Who are the Los Angeles union members who are on strike?

If a light bulb burns out at the preschool where she works, Bernice Young climbs up a ladder to change it. If pitch trees shed their leaves, they come out with leaf blowers. She wipes bathroom stalls and washes classroom rugs. For generations 2- to 5-year-olds who call her Miss Bernice, I’ve brought blankets for naps and Cheez-Its for snack time.

She said that after 23 years working as a preschool nursery from Hollywood to South Los Angeles, her pay went from $10.01 an hour to $18.86 an hour. It’s barely enough to pay the $2,000-a-month rent for a one-bedroom apartment.

“My hands are bad. My knees are bad. My legs are bad. But I come to work every day,” said Young, 58, who works at Esther Collins Early Learning Center on 52nd Street in South L.A. “I love my job but the pay is so bad it was horrible for many years.”

Bernice Young, 58, a longtime custodial worker with LAUSD, at the Service Employees International Union, Local 99 headquarters on Saturday.

(Brian Van der Brugh / Los Angeles Times)


In Los Angeles Unified, the nation’s second-largest school district, she’s part of a wide range of employees—from bus drivers to teacher assistants and food servers to janitors—who serve schools in the background and are in many ways the essential workers for campus operations. Its 30,000-member union is preparing for a three-day strike on Tuesday as they seek higher wages, and teachers will join them in solidarity.

With most staff expected to leave, the district is keeping 420,000 students off campus and providing no direct instruction, though all staff will be able to report to their work locations.

Young’s union, the Domestic 99 International Service Employees union, is pushing for a 30% wage increase plus an additional $2 per hour for the lowest-paid workers.

On Friday, the district upped its offering to Local 99, offering a continuous increase of 19% over three years and a one-time 5% bonus to those who worked in the 2020-21 school year. The county also launched a final legal effort late Friday with California labor organizers to stop or block the strike, but it’s unclear if the decision will be made in a timely manner, and there are no negotiations scheduled before the strike date.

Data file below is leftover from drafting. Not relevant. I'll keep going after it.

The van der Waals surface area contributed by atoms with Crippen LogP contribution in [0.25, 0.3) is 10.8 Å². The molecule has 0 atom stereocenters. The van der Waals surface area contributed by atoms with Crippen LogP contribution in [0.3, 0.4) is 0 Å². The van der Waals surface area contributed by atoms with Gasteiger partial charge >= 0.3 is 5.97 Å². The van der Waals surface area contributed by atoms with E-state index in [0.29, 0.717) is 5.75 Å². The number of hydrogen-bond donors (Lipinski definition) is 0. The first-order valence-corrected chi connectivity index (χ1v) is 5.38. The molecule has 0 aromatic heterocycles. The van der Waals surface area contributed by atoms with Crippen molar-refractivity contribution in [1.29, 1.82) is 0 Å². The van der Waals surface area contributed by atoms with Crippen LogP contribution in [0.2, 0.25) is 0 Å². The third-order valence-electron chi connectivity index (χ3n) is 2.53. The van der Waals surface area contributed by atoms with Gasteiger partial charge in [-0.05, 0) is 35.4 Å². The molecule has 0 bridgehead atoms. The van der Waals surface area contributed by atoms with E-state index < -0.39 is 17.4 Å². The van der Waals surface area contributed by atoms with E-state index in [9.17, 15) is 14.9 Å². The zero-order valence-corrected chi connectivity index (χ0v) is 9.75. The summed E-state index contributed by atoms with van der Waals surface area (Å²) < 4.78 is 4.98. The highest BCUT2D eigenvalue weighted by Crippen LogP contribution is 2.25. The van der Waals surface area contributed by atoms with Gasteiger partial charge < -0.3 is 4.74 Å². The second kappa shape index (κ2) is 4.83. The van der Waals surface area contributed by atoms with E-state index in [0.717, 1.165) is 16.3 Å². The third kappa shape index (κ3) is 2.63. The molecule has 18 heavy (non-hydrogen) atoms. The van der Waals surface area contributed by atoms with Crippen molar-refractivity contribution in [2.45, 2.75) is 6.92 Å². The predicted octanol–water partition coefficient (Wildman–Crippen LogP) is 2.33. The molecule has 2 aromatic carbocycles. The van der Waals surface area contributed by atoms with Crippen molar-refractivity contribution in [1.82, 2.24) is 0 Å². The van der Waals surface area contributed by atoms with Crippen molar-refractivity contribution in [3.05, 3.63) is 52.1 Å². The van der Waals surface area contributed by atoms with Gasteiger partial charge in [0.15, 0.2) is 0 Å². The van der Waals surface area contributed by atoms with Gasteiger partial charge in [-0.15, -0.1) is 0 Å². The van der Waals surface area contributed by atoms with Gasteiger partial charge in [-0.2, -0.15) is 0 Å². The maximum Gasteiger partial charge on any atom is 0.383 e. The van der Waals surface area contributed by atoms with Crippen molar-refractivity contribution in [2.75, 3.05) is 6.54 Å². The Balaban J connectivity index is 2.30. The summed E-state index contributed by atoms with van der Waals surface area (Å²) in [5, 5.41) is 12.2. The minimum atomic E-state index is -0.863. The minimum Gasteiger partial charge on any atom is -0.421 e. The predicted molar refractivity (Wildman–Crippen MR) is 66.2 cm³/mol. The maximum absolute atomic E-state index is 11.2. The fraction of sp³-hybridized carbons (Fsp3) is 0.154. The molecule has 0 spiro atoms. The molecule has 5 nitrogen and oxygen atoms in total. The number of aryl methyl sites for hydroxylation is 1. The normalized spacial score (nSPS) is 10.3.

The teachers union, which is also in the midst of contract negotiations, is seeking a 20% wage increase over two years and is negotiating for a wide-ranging list of initiatives, including extra support for black students and affordable housing for low-income families.

The closures took parents by surprise, prompting them to look for daycare or take time off from work. Teachers send home packages of homework and computers. The school district and community organizations are making plans to feed the tens of thousands of children who depend on the schools for most of their meals during the week. Los Angeles City and County Parks departments organize activities and supervision throughout the day.

Young, who works as a union strike leader, has a full-time job and health benefits. But she stays regularly after her eight-hour shift to finish the day’s chores and is determined to do what it takes to improve working conditions.

She said, “You are being taken advantage of.” She is always on her feet. “All day, honey, every day. I sit when it’s my lunch time, my rest time. Otherwise, all day.”

She said she hoped the strike would send a message.

“We don’t want to live in poverty all our lives,” she said. “The wages, that’s a big problem – working too long and not making anything.”

    John Lewis speaks with colleagues as he arrives at the Gardena bus yard

John Lewis speaks to colleagues as he arrives at the Gardena bus yard at the end of Friday.

(Gina Ferrazzi / Los Angeles Times)

At age 56, John Lewis has been driving school district buses for 34 years, a job that now earns him $34 an hour. His yellow six-wheeled bus climbs into the large Gardena depot at 5:30 a.m. and boards at 5:30 p.m.

On his current route, he picks up and drops off about 50 students from Bancroft Middle School and Fairfax High School. He was assigned to some students for six years, leading them through childhood to the cusp of early adulthood.

“I love what I do. I love being around kids. We’re the first person they see in the morning and the last person they see when they get off the bus,” Lewis said. “To see them grow up, it’s amazing. … It’s not like we want to cut short their education, but we have families and we want to be respected and make a decent wage.”